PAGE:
LATEST: Full election results, by numbers

‘These account for a total of 16,565,964 votes. Of these, 9,194,832 belonged to Ahmadinejad (55.5%) and 6,734,204 to Mousavi (40.1%). The national total was 39,371,214, of which Ahmadinejad got 62.5% and Mousavi 33.9%.

‘This leads to the obvious point everyone already predicted: Ahmadinejad did significantly better in small towns and villages, and Mousavi did significantly worse. But Ahmadinejad didn’t do bad in the big cities either (more than 55%). There are some cities, as you’ll see below, where Mousavi was a lot closer to Ahmadinejad, or even beat him (as in the most glaring case, Tehran, and especially northern Tehran).

Statistical Report Purporting to Show Rigged Iranian Election Is Flawed

Like most Americans, there are few things I would like to see more than Mahmoud Ahmadinejad, Iran’s hateful President, to be voted out of office. Elections in thuggish, authoritarian states like Iran need be treated with the utmost skepticism and scrutiny. I can’t say I have any real degree of confidence in the official results, which showed Ahmadinejad winning with some 62 percent of the vote.

There is a statistical analysis making the rounds, however, which purports to show overwhelmingly persuasive evidence that the Iranian election was rigged. I do not find this evidence compelling.

Iran’s election results were reported by its Interior Ministry in six waves. The first wave covered about one-third of the total vote; there were then two relatively large waves that reported about 20 percent of the vote each, and then three smaller waves that reported the remainder of the vote. What other observers have found is that, over the course of the six waves, there is an extremely strong, linear relationship between the number of votes reported for Ahmadinejad and the number reported for his principal opponent, Mir Hussein Moussavi (who had declared victory before any results were officially announced):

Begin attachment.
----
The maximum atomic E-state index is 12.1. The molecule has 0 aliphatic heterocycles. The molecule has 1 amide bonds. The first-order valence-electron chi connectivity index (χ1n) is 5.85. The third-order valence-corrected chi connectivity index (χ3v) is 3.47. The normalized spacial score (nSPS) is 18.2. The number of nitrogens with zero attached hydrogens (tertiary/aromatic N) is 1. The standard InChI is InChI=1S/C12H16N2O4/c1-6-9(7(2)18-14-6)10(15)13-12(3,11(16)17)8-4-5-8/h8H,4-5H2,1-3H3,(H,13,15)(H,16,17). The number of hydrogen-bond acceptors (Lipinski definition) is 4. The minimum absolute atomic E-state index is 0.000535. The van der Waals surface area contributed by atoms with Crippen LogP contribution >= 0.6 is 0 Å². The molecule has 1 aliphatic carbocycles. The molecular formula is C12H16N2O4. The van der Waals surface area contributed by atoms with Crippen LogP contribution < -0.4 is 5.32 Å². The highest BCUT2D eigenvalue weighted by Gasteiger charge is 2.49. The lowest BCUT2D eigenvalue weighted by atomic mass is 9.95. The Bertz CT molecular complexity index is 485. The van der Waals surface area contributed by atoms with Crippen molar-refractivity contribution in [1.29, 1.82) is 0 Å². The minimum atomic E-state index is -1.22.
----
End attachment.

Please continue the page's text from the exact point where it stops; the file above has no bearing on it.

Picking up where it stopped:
Visit both these sites for detailed numbers and charts.

Uncle Fouad does not look happy

At the final rally for the Future Movement before the elections, I took the top image of current Lebanese PM Fouad Siniora and then turned around and moments later took the image of the young man looking to be the next PM Saad Hariri. Siniora was a long-time friend of Saad’s father, Rafiq Hariri.

Gallery on photoshelter.

Fouad Siniora (image: matthew cassel)
Fouad Siniora (image: matthew cassel)l

image: matthew cassel
Saad Hariri (image: matthew cassel)

Is Hizballah upset today?

There are some different rumors going around about Hizballah and the elections. I think most would agree that they are indeed not happy with the results. Many are actually placing the blame on Hizballah head Hassan Nasrallah for the loss after he called the two-day conflict that began on 7 May 2008 a “glorious day.” It’s hard to tell many people above ground in Beirut and elsewhere that 7 and 8 May 2008 were in fact glorious days. I saw how it affected friends who until that point had supported Hizballah, but after those two days felt completely different about the group. “I can’t believe they would turn their guns on the Lebanese” is what many told me. It didn’t matter that in their opinion March 14 leaders and the US had provoked the conflict. Once they saw Hizballah fighters alongside fighters from what they consider more thuggish groups like the Amal Movement and the SSNP on the streets of West Beirut they were immediately reminded of the horrific 15 years of civil war that ended in 1990.

A small number of people have suggested that Hizballah is happy with its place in a minority coalition and does not want the responsibility of governing the country in a majority coalition. This theory makes sense, except now the March 14 groups have been strengthened to continue their demand that the only armed force in Lebanon should be the Lebanese Army. Hizballah argues that they too would like to see this happen in the future, but that the army is currently not capable of defending Lebanon against a future Israeli attack. This issue will surely become a priority for the new government in the coming months. It will be important if Hizballah gets veto power or not in the new government so that they can dismiss attempts to ban their right to bear arms.